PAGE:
Okay, how many books have you read, movies have you seen, where somebody has crossed la frontera, or intends to, heading in a southerly direction?  It's a familiar trope in the popular imagination, and the reasons people head across the border from the United States to Mexico are many.  I'll list a small number that occur to me:

  • To escape the law: After criminal activity in the U.S, one or more people flee to Mexico.  (See innumerable books and movies not to mention criminals from real life.)
  • To escape the law and/or kick back with booze and whores for very cheap. (See, for example, Sam Peckinpah's The Wild Bunch).
  • To chase and hunt down Native Americans who struck ranchers and the US Cavalry, then fled south. (See Sam Peckinpah's Major Dundee - but enough with Peckinpah whose obsession with Mexico is well-known).
  • To become a bullfighter and impress a woman. (See Budd Boetticher's 1951 film The Bullfighter and The Lady, with Robert Stack). 
  • To observe a revolution in action. (See the life of Ambrose Bierce, whose mysterious last days, probably in Mexico, perhaps at Pancho Villa's side, are explored in Carlos Fuentes' The Old Gringo.)
  • To prospect for gold. (See The Treasure of Sierra Madre, either the great book by B. Traven or the great movie directed by John Huston.)  
  •  To ease personal pain and guilt by bringing a dead friend to his hometown for burial. (See the film The Three Burials of Melquiades Estrada.)
  • To have adventures of all sorts as you go from boyhood to adulthood. (See Cormac McCarthy's Border Trilogy).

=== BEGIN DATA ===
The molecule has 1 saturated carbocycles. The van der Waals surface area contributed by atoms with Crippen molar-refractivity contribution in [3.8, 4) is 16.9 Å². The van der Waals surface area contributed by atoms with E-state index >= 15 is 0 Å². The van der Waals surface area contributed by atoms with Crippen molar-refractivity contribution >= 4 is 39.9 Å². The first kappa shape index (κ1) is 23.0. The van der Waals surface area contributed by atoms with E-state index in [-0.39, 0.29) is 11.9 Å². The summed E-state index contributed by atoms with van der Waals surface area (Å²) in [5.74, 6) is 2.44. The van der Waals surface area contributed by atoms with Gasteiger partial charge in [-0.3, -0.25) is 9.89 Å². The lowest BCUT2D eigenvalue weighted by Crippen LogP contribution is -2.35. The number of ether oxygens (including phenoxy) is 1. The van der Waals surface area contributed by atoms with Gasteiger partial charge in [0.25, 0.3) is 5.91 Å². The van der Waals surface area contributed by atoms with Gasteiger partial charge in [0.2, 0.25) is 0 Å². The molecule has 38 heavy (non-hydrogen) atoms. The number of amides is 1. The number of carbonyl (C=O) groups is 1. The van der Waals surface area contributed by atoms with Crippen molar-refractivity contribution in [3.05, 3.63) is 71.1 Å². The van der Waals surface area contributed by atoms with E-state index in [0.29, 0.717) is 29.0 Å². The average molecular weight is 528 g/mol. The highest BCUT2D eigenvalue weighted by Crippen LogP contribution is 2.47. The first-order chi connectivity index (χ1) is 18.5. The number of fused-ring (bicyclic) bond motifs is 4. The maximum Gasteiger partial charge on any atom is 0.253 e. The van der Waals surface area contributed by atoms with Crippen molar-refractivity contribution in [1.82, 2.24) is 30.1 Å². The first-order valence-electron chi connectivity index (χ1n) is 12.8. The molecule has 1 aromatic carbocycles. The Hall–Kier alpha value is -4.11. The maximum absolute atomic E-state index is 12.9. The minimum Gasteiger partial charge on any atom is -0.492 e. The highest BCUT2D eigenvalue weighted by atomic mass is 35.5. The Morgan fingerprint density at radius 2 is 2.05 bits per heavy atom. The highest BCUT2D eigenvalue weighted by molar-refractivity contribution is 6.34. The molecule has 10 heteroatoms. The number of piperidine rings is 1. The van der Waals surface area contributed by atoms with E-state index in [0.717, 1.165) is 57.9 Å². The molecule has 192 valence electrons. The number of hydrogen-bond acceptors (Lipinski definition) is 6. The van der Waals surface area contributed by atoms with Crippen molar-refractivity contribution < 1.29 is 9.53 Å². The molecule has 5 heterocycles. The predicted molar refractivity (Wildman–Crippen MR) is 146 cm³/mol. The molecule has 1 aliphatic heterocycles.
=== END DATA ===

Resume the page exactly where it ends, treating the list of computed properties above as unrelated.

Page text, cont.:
• Etc.
It strikes me, looking at this list, that it's very male-oriented, but Mexico exists as a testing ground or place of escape in women-centered narratives also.  Just to name a few works:
  • Set It Off, in which three of the four African-American women who rob a bank get killed trying to escape, but one, Stoney, played by Jada Pinkett Smith, escapes on a bus to Mexico.
  • Donald Cammell's Wild Side, in which Anne Heche and Joan Chen, after many tribulations, finally get clear of the men in their lives to escape together, as lovers, to Mexico.
  • The recent Sicario, with Emily Blunt joining a federal task force that does dirty work against drug cartels on Mexican soil.
  • Thelma and Louise, a clear example of if only, as in if only Louise had been willing to drive through Texas, the outlaw pair might very well have escaped getting caught and made it to Mexico.

There are so many more examples and I'm sure I could go on for hours. As could you if you start making your own list. But the point is that for North Americans, Mexico for a long time has served as "that other place". It's the place where so much is possible that's not possible "above" the border.  It's a bit like a country that exists symbolically as a gringo's subconscious.  Go to Mexico and anything can happen.  It can serve any number of needs for the North American going there.  You can find yourself in a nightmare or you can find sanctuary.  Even if it's just a place to retire to, it still represents a haven, a place where a North American of moderate means can live quite well.  The weather will be hot, the colors provided by Nature intense, and you can get yourself a house on the Gulf or the ocean.  To the North American imagination, Mexico is  a country and a psychological space.  But what Gabino Iglesias does in Zero Saints is reverse that trope, and if the reader has any doubts about what he's doing, he breaks into his crime tale to tell the meaning of "la frontera" for someone crossing it going north.